In the old joke, one senior golfer asks another if he can see where his ball landed. ‘Yes’, replies the other, ‘but I can’t remember’. In fact, this picture couldn’t be further from the truth. Multiple studies have shown how playing golf helps keep the body well-functioning and, less obviously, improves cognitive function in aging people.
In one paper published by Oxford University, the authors note that their results
“provide evidence that golf, as a cognitively-challenging physical activity, may improve physical and cognitive function, leading to attenuated risk for poor health outcomes, maintaining independence and improved quality of life.”
9 Physical Benefits of Golf
Though there is still a lot of ongoing research into the physical benefits of regularly playing golf amongst the aging, these nine points have been observed in almost all studies.
- A golfer covers four miles over a round of eighteen holes which burns around 1400 calories
- Even if you ride in a cart, you still burn around 800 calories from a combination of swinging and walking back and forth.
- Swinging: Each shot assists in stimulating muscle growth, especially in the chest, arms and buttocks. Best of all, repeated action can reduce lower back pain.
- Regular playing leads to an increase in grip strength.
- The game encourages a better sense of balance which reduces the occurrence of falling and helps overall independence.
- Stroke and heart attack sufferers who played golf were considerably more likely to survive than those who didn’t.
- As golf is a gentle way of getting exercise, there is much less danger of getting injured compared with many other sports.
- Frequent participation leads to a more balanced blood glucose level and lowers cholesterol.
- Increased lung capacity
The American Heart Association stated in a recent report that “Regular exercise, exposure to a less polluted environment and social interactions provided by golf are all positive for health.
9 Cognitive and Wellbeing Benefits of Golf
Golf is first and foremost a game of strategy, problem-solving and mental ability. To finish our round, let’s look at the top nine mental and wellbeing benefits that golf can bring to the ageing.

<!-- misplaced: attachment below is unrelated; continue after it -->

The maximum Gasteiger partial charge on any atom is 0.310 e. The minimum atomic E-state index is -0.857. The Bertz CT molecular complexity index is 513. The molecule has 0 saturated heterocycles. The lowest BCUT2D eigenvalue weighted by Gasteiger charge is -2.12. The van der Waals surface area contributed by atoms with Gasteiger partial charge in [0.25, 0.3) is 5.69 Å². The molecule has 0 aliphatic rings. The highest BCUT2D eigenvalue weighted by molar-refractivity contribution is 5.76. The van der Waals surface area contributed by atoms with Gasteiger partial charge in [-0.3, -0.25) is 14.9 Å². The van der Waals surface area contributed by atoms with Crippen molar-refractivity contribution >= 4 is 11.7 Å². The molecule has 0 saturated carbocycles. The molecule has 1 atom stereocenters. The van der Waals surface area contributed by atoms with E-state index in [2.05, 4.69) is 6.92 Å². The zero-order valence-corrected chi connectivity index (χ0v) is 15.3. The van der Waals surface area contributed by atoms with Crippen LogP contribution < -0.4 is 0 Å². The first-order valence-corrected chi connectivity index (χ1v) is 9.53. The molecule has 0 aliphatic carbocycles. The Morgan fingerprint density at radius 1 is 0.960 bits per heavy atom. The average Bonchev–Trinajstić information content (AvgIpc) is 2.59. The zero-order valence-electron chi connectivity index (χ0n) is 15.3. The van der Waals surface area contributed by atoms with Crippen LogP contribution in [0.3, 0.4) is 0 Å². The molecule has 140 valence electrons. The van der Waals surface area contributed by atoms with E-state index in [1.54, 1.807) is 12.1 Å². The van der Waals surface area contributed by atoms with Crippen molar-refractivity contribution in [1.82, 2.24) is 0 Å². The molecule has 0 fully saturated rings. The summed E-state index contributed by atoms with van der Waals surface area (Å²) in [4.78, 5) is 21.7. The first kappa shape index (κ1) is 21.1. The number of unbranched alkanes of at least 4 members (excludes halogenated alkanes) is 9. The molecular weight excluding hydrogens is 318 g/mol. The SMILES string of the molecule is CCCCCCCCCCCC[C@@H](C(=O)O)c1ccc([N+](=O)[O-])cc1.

- Playing golf regularly seems to have a positive effect on memory loss. This is especially notable in people with Alzheimer’s disease or dementia. They may not know the day of the week but can still keep the score. As a result of blood flow to the brain, the onset of either of these diseases can be delayed.
- Cognitive functions, such as attention levels are enhanced.
- Social interaction by meeting new people or conversing with old friends decreases feelings of isolation and depression often experienced by the elderly.
- Senior golfers have a higher level of self-esteem through the release of self-produced endorphins.
- Frequent playing can lower your stress levels and lead to better sleeping with all the known benefits that can bring to health.
- The game helps to give the player heightened emotional control.
- Senior players experience a better ability of imagery whilst setting self-imposed targets.
- Increases commitment to fulfilling tasks.
- Golf brings an overall feeling of wellbeing through exposure to sunshine, fresh air and often beautiful landscapes.
Combined, these physical and mental improvements might explain why Seniors might say they feel ten years younger after finishing a round. As it turns out, this may only be a slight exaggeration. A Swedish study of over 300,000 players reported in the New York Times found that on average golfers lived five years longer than non-golfers.
Research continues into all these benefits as sports clinicians seek to discover more about the processes involved. It should then be possible to tailor the golfing experience to get the optimal benefits.